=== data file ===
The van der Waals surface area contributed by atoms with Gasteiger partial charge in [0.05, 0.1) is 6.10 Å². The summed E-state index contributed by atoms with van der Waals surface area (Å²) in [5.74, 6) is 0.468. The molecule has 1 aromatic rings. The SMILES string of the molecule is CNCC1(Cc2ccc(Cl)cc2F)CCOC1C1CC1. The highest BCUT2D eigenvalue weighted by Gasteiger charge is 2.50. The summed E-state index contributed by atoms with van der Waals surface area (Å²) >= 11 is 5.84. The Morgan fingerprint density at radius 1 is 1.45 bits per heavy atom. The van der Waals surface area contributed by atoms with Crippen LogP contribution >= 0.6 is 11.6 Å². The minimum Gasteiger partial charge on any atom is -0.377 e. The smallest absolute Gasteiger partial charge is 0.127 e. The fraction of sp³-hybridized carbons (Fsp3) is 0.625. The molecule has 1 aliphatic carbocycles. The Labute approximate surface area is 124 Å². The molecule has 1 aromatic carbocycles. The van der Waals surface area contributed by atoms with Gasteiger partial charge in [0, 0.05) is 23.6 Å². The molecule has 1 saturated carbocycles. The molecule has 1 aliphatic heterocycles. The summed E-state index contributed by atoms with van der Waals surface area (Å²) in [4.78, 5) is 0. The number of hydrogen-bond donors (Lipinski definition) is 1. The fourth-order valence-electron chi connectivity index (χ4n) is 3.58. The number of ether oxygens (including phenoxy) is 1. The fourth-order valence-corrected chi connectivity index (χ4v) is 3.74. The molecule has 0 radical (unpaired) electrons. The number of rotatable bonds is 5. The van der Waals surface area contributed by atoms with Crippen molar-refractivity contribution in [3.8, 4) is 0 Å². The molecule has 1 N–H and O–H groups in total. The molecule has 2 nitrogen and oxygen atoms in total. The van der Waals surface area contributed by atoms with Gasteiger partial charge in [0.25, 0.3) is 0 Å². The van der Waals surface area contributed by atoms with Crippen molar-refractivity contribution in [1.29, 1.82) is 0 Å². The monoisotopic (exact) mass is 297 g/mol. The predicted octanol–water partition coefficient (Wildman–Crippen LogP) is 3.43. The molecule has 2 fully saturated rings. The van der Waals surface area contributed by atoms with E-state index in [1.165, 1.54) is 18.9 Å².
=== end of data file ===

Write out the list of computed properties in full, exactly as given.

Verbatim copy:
The van der Waals surface area contributed by atoms with Gasteiger partial charge in [0.05, 0.1) is 6.10 Å². The summed E-state index contributed by atoms with van der Waals surface area (Å²) in [5.74, 6) is 0.468. The molecule has 1 aromatic rings. The SMILES string of the molecule is CNCC1(Cc2ccc(Cl)cc2F)CCOC1C1CC1. The highest BCUT2D eigenvalue weighted by Gasteiger charge is 2.50. The summed E-state index contributed by atoms with van der Waals surface area (Å²) >= 11 is 5.84. The Morgan fingerprint density at radius 1 is 1.45 bits per heavy atom. The van der Waals surface area contributed by atoms with Crippen LogP contribution >= 0.6 is 11.6 Å². The minimum Gasteiger partial charge on any atom is -0.377 e. The smallest absolute Gasteiger partial charge is 0.127 e. The fraction of sp³-hybridized carbons (Fsp3) is 0.625. The molecule has 1 aliphatic carbocycles. The Labute approximate surface area is 124 Å². The molecule has 1 aromatic carbocycles. The van der Waals surface area contributed by atoms with Gasteiger partial charge in [0, 0.05) is 23.6 Å². The molecule has 1 saturated carbocycles. The molecule has 1 aliphatic heterocycles. The summed E-state index contributed by atoms with van der Waals surface area (Å²) in [4.78, 5) is 0. The number of hydrogen-bond donors (Lipinski definition) is 1. The fourth-order valence-electron chi connectivity index (χ4n) is 3.58. The number of ether oxygens (including phenoxy) is 1. The fourth-order valence-corrected chi connectivity index (χ4v) is 3.74. The molecule has 0 radical (unpaired) electrons. The number of rotatable bonds is 5. The van der Waals surface area contributed by atoms with Crippen molar-refractivity contribution in [3.8, 4) is 0 Å². The molecule has 1 N–H and O–H groups in total. The molecule has 2 nitrogen and oxygen atoms in total. The van der Waals surface area contributed by atoms with Gasteiger partial charge in [0.25, 0.3) is 0 Å². The van der Waals surface area contributed by atoms with Crippen molar-refractivity contribution in [1.29, 1.82) is 0 Å². The monoisotopic (exact) mass is 297 g/mol. The predicted octanol–water partition coefficient (Wildman–Crippen LogP) is 3.43. The molecule has 2 fully saturated rings. The van der Waals surface area contributed by atoms with E-state index in [1.165, 1.54) is 18.9 Å².